The Fast and The Furious Mitsubishi Eclipse was one of the first cars to ever be involved in the Fast franchise, and with its bright green paint job and iconic stickers lining its sides, it’s become one of the most memorable cars of the series.
Unfortunately, thanks to a few light machine guns, the Eclipse met a sticky end when it was destroyed after its very first street race. It went up in flames thanks to all the nitrous Paul Walker’s character Brian O’Connor shoveled into the import.
Today I learnt the Eclipse blown up in The Fast and the Furious was actually a real Eclipse. What a waste… pic.twitter.com/ubVD78Dbpl
— Alex Harrington (@AlexDoesCars) January 11, 2021
But how was it done? Craig Lieberman, the brains behind The Fast and Furious cars, gives us insight via his YouTube channel.
Craig talks us through exactly what goes into making such a scene. It begins with the car being stripped of everything flammable such as the gas tank carpeting, and insulation. A lot of the running gear had to go, too, because they wanted the car to be lifted by the explosion so it had to be light weight. In fact, the car was stripped almost entirely to remove as much weight as possible, to the point where the doors were being kept closed by bicycle lock-type cables. Internal strengthening was used however to keep the car in one piece as the explosion occurred.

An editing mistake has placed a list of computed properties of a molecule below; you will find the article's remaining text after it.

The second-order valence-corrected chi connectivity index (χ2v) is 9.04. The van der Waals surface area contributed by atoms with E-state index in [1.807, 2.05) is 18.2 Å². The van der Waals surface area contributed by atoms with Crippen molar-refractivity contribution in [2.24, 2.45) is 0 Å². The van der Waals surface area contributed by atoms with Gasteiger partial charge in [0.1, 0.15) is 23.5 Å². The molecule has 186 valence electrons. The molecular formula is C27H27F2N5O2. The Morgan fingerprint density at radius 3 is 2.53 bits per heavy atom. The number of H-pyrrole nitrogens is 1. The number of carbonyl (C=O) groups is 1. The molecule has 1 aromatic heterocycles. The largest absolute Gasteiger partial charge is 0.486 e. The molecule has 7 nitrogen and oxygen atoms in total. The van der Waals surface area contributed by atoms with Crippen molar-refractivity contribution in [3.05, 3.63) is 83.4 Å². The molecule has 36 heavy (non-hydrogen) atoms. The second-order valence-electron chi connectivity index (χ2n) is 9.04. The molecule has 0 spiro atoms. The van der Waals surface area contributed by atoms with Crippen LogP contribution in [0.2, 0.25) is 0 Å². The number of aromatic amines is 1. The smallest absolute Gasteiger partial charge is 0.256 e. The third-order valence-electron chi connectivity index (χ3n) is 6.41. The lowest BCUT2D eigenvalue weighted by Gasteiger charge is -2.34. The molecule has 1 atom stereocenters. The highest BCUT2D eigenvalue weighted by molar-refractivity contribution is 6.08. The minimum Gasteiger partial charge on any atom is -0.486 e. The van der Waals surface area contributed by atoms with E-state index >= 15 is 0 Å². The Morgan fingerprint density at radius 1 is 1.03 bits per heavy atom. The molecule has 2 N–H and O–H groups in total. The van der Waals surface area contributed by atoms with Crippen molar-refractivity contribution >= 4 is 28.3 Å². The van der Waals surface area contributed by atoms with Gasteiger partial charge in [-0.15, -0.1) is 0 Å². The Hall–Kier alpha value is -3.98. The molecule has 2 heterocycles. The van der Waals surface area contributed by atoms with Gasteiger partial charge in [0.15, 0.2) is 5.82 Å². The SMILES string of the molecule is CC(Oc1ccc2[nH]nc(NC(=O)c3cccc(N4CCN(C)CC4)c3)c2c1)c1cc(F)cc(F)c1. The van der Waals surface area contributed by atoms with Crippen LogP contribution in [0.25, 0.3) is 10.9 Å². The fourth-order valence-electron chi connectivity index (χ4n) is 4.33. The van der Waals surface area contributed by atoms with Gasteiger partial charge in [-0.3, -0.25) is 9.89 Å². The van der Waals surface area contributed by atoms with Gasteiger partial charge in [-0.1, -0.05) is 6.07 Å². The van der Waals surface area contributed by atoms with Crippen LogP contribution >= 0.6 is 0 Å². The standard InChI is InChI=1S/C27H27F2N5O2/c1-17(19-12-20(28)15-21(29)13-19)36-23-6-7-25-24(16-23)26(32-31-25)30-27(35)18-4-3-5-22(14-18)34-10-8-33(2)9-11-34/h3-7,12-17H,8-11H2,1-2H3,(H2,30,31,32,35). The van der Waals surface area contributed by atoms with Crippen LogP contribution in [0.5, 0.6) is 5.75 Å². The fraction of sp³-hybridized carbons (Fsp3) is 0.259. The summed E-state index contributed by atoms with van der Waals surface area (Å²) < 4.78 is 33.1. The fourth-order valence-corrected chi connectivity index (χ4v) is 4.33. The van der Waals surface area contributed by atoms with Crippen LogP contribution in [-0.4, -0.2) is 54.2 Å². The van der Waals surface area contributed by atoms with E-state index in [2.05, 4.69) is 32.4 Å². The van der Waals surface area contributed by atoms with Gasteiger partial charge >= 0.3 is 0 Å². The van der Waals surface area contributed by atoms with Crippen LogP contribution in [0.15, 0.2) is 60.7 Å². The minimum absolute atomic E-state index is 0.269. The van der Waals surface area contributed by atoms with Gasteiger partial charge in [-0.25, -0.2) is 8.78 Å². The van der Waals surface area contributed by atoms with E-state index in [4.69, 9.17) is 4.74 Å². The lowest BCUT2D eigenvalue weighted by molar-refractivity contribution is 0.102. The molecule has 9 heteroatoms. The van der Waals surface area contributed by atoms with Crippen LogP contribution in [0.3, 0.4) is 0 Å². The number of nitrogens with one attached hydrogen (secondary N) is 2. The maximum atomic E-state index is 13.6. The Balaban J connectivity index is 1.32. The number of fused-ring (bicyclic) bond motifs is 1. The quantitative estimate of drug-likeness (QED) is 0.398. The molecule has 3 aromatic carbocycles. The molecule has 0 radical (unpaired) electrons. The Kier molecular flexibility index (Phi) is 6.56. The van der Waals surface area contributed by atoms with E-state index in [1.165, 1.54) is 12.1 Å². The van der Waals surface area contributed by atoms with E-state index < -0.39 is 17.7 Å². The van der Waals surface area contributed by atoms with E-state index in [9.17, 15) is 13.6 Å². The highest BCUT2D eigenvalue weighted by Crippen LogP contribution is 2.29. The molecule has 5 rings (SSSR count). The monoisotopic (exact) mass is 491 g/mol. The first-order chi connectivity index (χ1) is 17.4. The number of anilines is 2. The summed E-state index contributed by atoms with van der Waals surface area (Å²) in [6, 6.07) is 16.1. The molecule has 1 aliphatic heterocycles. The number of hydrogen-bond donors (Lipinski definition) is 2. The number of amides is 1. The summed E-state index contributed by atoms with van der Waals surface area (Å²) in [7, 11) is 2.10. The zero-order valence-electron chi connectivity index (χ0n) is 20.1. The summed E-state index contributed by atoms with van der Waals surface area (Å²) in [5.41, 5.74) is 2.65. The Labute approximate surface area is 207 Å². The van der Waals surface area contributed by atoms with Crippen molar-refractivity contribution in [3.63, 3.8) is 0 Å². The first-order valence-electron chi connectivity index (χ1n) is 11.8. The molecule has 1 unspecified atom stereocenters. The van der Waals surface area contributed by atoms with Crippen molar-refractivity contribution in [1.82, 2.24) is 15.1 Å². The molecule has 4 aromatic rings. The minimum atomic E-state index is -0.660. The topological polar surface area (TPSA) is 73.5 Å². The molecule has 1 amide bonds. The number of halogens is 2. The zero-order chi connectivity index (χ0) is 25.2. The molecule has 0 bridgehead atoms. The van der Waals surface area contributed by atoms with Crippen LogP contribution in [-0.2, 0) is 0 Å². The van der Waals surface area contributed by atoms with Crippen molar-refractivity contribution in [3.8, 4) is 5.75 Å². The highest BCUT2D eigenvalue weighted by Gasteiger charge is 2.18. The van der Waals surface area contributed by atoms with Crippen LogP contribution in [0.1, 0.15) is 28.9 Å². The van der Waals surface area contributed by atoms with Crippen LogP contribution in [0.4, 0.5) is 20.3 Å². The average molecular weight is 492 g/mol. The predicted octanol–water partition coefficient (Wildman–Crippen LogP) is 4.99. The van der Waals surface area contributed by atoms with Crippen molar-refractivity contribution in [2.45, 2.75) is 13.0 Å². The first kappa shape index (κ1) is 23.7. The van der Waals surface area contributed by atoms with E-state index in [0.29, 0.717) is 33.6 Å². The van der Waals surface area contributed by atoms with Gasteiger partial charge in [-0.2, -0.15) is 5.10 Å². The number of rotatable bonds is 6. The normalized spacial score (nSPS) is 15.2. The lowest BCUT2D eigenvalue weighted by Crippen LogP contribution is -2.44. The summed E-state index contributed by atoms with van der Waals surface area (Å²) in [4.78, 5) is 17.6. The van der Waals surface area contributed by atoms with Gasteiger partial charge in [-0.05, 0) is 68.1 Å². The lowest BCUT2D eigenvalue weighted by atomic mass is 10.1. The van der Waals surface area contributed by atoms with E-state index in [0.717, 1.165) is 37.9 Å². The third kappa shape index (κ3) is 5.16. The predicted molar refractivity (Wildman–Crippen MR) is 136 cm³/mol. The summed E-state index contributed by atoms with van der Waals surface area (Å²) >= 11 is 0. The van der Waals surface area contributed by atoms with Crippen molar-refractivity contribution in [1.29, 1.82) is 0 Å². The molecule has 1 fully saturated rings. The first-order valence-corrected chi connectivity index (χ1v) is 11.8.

The car was then coated in flammable chemicals to allow the fire to spread, and the initial flames were produced by a fire bar fueled by propane. You can see evidence of this as the fire spreads across the car, and even across the road, and compared to the fire within th ecar, it’s a different colour. Looking closely at the footage of the explosion, you can also see the outline of an air cannon that was also used to launch the car upwards.
Unfortunately, Dom’s warning of “NOS!” wasn’t realistic, as while nitrous oxide is combustible, it isn’t flammable, so doesn’t produce this type of explosion. It was cool though…